If Congress can hold the line on spending, and if the economy picks up a little speed, we could see the deficit fall to 7-7.5% of GDP by the end of this year. We would still be a in mess of trouble (adding at least another $1 trillion to the national debt as interest rates rise), but we would be making progress. Better fiscal policy from Washington would help improve confidence, which in turn would boost investment and job creation, which would then reinforce the positive developments in receipts and outlays that are already taking place. We are not at all in a hopeless situation.

Inflation, deflation, and China


The debate over deflation vs. inflation continues, and this chart shows one good reason why: they both have been with us for the past 16 years.

As I first pointed out in a post last May, 1995 marked the point at which—for the first time since the data were collected beginning in 1959—the prices of durable goods (e.g., cars, computers, TVs, equipment) started declining, while nondurable goods (e.g., food, energy, clothes) and services (e.g., plumbers, accountants, banking) kept rising. Since then we have seen the prices of services rise by 55% and nondurables by 40%, while the prices of durable goods have fallen by 25%. So although we are paying more for food, energy, and plumbers these days, we are paying less for the technological prowess and capabilities of those beautiful flat-screen TVs and awesome iPads.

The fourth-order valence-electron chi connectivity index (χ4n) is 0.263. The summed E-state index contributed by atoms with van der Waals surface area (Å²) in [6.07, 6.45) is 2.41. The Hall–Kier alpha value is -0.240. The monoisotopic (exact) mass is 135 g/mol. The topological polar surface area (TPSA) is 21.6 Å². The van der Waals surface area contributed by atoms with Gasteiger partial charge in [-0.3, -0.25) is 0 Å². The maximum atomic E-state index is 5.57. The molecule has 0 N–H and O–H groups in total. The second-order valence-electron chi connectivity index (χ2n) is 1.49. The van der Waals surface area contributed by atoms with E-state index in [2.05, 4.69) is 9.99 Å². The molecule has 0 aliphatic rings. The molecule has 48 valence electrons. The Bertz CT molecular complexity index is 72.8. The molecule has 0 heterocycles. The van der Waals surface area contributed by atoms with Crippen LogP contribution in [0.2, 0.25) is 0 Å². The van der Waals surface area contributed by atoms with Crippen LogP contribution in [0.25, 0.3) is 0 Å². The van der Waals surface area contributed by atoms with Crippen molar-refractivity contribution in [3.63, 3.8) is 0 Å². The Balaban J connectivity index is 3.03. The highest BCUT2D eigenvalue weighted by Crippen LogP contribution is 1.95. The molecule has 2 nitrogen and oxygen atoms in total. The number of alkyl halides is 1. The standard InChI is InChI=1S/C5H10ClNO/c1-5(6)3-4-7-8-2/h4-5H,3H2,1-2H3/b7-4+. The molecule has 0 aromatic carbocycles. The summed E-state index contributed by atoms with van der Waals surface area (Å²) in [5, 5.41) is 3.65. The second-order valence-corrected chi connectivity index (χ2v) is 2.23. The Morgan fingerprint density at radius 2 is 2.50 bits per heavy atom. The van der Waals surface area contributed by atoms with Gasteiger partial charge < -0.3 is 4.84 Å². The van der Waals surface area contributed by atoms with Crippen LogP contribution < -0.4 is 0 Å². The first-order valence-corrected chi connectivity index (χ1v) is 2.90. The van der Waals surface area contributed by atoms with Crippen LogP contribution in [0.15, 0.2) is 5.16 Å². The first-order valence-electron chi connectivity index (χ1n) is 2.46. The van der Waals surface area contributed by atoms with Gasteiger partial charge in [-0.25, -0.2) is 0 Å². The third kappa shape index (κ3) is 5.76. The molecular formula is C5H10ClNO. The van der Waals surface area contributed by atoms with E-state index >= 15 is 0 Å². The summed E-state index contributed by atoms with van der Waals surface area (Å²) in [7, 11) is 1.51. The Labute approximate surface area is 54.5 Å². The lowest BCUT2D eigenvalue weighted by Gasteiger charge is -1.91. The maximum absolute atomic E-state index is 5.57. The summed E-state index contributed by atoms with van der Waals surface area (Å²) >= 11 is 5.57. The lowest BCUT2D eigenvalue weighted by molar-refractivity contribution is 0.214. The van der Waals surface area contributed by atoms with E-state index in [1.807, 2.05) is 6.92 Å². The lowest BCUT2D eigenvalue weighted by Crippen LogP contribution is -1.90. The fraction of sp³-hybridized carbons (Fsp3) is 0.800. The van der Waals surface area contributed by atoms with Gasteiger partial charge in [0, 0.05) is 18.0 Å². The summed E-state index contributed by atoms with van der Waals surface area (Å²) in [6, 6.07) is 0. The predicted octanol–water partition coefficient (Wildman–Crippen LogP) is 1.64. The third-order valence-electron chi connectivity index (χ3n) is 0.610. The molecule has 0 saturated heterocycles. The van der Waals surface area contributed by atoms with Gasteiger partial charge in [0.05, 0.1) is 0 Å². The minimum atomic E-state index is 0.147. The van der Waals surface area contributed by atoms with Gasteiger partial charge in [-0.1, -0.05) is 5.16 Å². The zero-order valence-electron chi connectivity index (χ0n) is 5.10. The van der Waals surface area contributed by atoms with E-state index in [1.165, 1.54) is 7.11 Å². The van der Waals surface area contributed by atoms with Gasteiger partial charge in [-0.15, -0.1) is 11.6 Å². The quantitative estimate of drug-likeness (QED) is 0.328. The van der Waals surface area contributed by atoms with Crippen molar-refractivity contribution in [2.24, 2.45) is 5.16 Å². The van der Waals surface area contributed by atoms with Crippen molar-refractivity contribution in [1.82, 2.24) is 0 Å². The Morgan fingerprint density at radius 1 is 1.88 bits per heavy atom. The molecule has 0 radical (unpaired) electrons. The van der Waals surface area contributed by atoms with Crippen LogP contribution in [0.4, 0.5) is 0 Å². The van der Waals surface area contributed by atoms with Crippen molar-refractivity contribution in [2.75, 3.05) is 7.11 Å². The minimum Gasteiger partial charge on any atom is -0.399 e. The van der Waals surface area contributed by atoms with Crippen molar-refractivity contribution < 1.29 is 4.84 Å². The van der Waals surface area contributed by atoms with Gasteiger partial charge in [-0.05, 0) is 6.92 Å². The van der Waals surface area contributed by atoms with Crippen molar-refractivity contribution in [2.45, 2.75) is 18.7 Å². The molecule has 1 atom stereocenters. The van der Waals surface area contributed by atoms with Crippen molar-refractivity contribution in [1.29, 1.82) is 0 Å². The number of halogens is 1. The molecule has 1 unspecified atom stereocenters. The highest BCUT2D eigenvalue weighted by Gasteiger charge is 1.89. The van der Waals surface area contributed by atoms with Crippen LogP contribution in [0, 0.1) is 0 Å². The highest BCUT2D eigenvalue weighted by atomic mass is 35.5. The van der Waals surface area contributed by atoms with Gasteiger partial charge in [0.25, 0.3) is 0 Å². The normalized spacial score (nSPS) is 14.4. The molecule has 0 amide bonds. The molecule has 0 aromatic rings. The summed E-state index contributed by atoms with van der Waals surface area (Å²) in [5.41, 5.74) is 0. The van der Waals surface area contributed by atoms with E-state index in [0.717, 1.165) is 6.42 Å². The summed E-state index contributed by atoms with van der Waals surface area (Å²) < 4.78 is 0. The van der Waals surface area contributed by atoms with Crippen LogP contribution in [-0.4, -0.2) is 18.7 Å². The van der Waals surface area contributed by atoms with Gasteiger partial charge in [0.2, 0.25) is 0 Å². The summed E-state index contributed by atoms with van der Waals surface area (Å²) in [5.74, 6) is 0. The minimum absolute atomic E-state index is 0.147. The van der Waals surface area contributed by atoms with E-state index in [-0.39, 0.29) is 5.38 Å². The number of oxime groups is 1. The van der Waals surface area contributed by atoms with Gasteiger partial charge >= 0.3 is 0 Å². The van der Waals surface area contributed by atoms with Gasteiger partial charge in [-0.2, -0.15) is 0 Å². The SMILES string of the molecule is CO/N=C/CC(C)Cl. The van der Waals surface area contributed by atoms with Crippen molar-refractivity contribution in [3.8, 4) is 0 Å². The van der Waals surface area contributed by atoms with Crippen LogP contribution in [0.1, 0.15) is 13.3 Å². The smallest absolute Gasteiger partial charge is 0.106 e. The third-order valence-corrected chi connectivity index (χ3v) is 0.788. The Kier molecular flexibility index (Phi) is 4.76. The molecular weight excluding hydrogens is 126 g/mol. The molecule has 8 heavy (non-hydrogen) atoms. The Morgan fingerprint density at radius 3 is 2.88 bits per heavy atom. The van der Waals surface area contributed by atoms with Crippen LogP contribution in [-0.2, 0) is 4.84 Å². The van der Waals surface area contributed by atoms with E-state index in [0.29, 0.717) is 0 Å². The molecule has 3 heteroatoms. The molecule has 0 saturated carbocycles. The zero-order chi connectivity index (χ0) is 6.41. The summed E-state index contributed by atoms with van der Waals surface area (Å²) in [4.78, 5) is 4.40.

Meanwhile, over the same period, disposable personal income per capita in the U.S. has risen by 84%. This means that an hour's worth of work today buys about two and a half times as much in the way of durable goods as it did 17 years ago. That's an incredible and unprecedented development, and we have the Chinese to thank for much of it. This also underscores how important global trade can be to prosperity: the Chinese have risen out of poverty and U.S. consumers' living standards have improved.